Here in Colorado the aspen leaves have turned from quaking green to shimmering gold, signaling that the calendar page has changed over to October—and if it’s October, it is National Breast Cancer Awareness Month.
There are many facets to breast cancer awareness, but perhaps the most important are prevention and early detection. When considering early detection, breast self-exams and mammograms quickly come to mind.
Most women have likely read the meant-to-be humorous descriptions of how to prepare for a mammogram. The actual steps of the procedure are exaggerated in such a way that any woman who has had the procedure can relate in some fashion and chuckle at the over-the-top descriptions.
The descriptions sound something like this: Freeze two metal bookends overnight. Strip to the waist. Invite a stranger into the room. Place one bookend beneath one of your breasts, and place the other bookend on top. Smash the bookends together as hard as you can. Set an appointment with the stranger to meet next year and do it again.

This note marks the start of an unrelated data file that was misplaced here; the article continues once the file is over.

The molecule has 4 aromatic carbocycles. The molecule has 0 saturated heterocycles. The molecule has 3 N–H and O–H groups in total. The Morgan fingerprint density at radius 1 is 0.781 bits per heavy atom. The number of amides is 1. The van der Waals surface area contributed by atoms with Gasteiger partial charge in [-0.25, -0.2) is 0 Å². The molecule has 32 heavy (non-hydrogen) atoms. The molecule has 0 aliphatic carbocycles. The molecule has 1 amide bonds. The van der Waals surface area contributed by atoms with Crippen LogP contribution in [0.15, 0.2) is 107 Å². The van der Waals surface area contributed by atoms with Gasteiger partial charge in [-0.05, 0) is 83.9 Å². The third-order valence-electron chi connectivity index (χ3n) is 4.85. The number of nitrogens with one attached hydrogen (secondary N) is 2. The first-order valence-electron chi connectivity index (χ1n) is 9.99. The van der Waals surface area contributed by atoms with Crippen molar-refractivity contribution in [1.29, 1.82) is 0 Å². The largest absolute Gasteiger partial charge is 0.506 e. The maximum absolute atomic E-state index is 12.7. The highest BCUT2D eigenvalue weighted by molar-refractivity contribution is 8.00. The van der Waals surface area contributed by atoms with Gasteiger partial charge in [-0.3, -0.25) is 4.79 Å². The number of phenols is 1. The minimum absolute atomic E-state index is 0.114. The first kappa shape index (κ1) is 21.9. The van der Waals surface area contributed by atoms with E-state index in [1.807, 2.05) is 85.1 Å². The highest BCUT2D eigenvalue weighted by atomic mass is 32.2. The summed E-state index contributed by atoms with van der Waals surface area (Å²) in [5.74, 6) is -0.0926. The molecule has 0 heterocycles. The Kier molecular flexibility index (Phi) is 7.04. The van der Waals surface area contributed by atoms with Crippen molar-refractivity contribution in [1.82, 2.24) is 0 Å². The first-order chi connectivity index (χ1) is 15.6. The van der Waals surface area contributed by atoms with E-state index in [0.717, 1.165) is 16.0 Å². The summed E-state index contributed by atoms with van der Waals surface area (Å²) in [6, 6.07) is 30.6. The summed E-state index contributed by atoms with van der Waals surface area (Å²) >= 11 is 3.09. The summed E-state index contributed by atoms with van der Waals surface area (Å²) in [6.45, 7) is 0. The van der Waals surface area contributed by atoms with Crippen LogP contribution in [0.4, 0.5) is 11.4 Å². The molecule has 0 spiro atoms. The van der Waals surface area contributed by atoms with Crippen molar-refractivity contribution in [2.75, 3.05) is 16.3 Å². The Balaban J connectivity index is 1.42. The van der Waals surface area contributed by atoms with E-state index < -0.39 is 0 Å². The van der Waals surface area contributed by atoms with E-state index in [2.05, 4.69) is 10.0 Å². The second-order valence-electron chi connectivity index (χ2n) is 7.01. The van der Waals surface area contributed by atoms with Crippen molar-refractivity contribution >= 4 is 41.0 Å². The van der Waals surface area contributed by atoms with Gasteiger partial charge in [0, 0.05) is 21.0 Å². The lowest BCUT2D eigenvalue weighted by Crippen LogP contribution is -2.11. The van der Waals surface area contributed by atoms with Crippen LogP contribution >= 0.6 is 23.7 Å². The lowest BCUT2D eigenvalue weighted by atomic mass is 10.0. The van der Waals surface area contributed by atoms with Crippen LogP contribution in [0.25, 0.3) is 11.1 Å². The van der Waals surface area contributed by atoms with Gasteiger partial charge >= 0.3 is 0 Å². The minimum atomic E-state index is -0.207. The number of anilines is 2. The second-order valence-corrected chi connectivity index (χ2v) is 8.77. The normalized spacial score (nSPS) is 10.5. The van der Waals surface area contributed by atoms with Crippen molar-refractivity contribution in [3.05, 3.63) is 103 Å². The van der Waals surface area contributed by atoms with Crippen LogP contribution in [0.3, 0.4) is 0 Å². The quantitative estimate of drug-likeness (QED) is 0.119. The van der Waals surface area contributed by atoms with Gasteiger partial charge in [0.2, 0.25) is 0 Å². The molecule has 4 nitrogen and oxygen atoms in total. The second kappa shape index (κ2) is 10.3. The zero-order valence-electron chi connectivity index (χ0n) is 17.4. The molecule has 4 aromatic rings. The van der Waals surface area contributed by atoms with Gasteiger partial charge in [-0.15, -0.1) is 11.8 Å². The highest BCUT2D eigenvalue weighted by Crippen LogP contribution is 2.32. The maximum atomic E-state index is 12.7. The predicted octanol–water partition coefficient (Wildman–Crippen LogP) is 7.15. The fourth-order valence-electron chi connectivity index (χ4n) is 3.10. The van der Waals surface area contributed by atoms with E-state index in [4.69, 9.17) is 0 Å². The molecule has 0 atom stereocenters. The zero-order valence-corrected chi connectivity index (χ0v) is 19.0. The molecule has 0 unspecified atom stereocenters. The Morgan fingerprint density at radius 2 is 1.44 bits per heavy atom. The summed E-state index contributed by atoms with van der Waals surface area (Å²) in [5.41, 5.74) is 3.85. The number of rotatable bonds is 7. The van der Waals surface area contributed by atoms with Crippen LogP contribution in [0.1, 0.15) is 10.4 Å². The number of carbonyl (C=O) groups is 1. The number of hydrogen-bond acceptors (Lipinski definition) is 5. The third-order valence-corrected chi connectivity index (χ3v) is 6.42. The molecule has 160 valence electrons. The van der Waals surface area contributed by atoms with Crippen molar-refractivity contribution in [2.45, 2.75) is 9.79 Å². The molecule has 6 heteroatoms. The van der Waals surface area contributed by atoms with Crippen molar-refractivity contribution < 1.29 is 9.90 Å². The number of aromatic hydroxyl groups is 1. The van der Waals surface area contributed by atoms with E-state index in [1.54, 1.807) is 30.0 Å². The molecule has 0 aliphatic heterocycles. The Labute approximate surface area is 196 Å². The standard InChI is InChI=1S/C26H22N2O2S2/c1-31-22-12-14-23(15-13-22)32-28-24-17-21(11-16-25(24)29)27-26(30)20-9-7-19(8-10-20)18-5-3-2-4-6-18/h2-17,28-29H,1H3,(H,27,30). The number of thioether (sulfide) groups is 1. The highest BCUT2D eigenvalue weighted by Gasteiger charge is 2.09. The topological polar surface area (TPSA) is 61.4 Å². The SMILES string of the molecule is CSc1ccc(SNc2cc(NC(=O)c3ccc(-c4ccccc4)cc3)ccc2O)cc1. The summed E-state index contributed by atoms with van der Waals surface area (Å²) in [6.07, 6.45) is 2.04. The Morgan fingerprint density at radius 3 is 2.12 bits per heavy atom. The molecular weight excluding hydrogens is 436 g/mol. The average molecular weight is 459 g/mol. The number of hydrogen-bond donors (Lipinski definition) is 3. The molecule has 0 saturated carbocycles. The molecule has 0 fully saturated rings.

I laugh at these things, perhaps because the procedure has never been torturous for me. I have wondered, though, if the poking-fun pieces might deter women who do find mammograms painful from having the procedure.
Well, I had my annual mammo last week—my first done with the use of digital technology. Let me tell you, in terms of comfort, digital mammography is light years ahead of film mammography. Women who found the procedure painful in the past should no longer dread their yearly exams.
With no statistics to back me up, I am supposing that hospitals of any size are using digital technology, or soon will be.
The entire experience at this year’s exam bore little resemblance to last year’s. There was the large dressing room, a keyed locker for my belongings, a thick, warmed terry cloth robe, no squishing the breast flat and no breath-holding while the x-ray was taken. After the procedure, the technician was waiting for me as I exited the dressing room, presented me with a fresh carnation, escorted me to the door and offered a cheerful farewell. What a difference a year makes!
The upgraded experience, however, pales in comparison to the increased power of cancer detection that digital mammography provides. Radiologists can now evaluate digital images with greater intensity and accuracy, due to the more refined resolution and finer detail of digital x-ray. This results in earlier and more timely detection of breast changes.
I am interested in the stories of those of you who have found film mammography to be unusually painful. Please share them.
Have you experienced the digital procedure and was it as comfortable for you as I found it to be? Has the new procedure given you peace of mind, either from a detection standpoint or from that of not dreading future mammograms?